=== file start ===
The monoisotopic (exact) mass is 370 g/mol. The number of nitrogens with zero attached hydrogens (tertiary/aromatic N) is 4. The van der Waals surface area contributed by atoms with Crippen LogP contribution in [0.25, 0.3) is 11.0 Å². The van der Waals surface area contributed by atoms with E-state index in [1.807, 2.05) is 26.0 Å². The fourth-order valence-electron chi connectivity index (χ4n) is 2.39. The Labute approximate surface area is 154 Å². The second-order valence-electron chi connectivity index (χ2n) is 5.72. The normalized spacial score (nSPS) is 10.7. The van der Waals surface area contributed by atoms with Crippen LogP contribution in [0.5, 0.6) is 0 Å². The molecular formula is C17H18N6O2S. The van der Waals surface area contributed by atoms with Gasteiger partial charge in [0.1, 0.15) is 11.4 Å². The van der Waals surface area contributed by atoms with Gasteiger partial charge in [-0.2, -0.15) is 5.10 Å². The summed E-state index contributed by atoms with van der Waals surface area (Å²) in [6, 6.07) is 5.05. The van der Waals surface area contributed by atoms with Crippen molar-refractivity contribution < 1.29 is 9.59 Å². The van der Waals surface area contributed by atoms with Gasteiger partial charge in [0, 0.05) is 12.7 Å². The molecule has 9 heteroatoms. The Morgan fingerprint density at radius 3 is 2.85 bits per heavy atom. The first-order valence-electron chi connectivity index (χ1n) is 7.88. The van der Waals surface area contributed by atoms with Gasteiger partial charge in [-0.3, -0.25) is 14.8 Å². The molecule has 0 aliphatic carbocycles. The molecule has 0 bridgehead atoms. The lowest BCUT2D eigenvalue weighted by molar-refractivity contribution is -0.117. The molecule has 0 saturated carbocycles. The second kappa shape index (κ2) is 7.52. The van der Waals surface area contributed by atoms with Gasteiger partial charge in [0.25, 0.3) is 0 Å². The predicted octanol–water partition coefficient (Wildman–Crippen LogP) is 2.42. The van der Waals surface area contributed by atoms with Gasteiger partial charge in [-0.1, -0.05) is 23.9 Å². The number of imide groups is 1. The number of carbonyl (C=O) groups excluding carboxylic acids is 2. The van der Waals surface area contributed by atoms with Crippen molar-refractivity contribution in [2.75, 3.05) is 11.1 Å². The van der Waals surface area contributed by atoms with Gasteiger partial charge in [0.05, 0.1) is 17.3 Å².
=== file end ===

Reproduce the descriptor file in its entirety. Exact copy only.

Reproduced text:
The monoisotopic (exact) mass is 370 g/mol. The number of nitrogens with zero attached hydrogens (tertiary/aromatic N) is 4. The van der Waals surface area contributed by atoms with Crippen LogP contribution in [0.25, 0.3) is 11.0 Å². The van der Waals surface area contributed by atoms with E-state index in [1.807, 2.05) is 26.0 Å². The fourth-order valence-electron chi connectivity index (χ4n) is 2.39. The Labute approximate surface area is 154 Å². The second-order valence-electron chi connectivity index (χ2n) is 5.72. The normalized spacial score (nSPS) is 10.7. The van der Waals surface area contributed by atoms with Crippen LogP contribution in [0.5, 0.6) is 0 Å². The molecular formula is C17H18N6O2S. The van der Waals surface area contributed by atoms with Gasteiger partial charge in [0.1, 0.15) is 11.4 Å². The van der Waals surface area contributed by atoms with Gasteiger partial charge in [-0.2, -0.15) is 5.10 Å². The summed E-state index contributed by atoms with van der Waals surface area (Å²) in [6, 6.07) is 5.05. The van der Waals surface area contributed by atoms with Crippen molar-refractivity contribution < 1.29 is 9.59 Å². The van der Waals surface area contributed by atoms with Gasteiger partial charge in [0, 0.05) is 12.7 Å². The molecule has 9 heteroatoms. The Morgan fingerprint density at radius 3 is 2.85 bits per heavy atom. The first-order valence-electron chi connectivity index (χ1n) is 7.88. The van der Waals surface area contributed by atoms with Gasteiger partial charge in [-0.3, -0.25) is 14.8 Å². The molecule has 0 aliphatic carbocycles. The molecule has 0 bridgehead atoms. The lowest BCUT2D eigenvalue weighted by molar-refractivity contribution is -0.117. The molecule has 0 saturated carbocycles. The second kappa shape index (κ2) is 7.52. The van der Waals surface area contributed by atoms with Gasteiger partial charge in [0.25, 0.3) is 0 Å². The predicted octanol–water partition coefficient (Wildman–Crippen LogP) is 2.42. The van der Waals surface area contributed by atoms with Gasteiger partial charge in [-0.1, -0.05) is 23.9 Å². The number of imide groups is 1. The number of carbonyl (C=O) groups excluding carboxylic acids is 2. The van der Waals surface area contributed by atoms with Crippen molar-refractivity contribution in [2.75, 3.05) is 11.1 Å². The van der Waals surface area contributed by atoms with Gasteiger partial charge in [0.05, 0.1) is 17.3 Å².